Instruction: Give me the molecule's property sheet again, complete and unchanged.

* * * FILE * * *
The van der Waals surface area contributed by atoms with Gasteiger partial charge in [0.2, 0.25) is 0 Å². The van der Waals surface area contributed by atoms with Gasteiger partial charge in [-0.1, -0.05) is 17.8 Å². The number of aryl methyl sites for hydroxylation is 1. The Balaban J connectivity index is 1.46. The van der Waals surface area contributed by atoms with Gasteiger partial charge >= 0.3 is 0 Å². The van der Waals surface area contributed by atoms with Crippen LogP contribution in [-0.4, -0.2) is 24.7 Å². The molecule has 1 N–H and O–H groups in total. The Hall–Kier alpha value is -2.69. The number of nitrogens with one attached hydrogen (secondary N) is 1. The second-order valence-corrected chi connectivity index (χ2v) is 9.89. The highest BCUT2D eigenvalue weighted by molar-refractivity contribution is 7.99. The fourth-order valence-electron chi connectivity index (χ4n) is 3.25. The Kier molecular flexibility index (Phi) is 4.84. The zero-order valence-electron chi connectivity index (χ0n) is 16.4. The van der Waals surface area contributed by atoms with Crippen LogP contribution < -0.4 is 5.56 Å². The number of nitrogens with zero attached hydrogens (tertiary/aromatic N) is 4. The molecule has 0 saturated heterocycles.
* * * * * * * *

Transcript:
The van der Waals surface area contributed by atoms with Gasteiger partial charge in [0.2, 0.25) is 0 Å². The van der Waals surface area contributed by atoms with Gasteiger partial charge in [-0.1, -0.05) is 17.8 Å². The number of aryl methyl sites for hydroxylation is 1. The Balaban J connectivity index is 1.46. The van der Waals surface area contributed by atoms with Gasteiger partial charge >= 0.3 is 0 Å². The van der Waals surface area contributed by atoms with Crippen LogP contribution in [-0.4, -0.2) is 24.7 Å². The molecule has 1 N–H and O–H groups in total. The Hall–Kier alpha value is -2.69. The number of nitrogens with one attached hydrogen (secondary N) is 1. The second-order valence-corrected chi connectivity index (χ2v) is 9.89. The highest BCUT2D eigenvalue weighted by molar-refractivity contribution is 7.99. The fourth-order valence-electron chi connectivity index (χ4n) is 3.25. The Kier molecular flexibility index (Phi) is 4.84. The zero-order valence-electron chi connectivity index (χ0n) is 16.4. The van der Waals surface area contributed by atoms with Crippen LogP contribution < -0.4 is 5.56 Å². The number of nitrogens with zero attached hydrogens (tertiary/aromatic N) is 4. The molecule has 0 saturated heterocycles.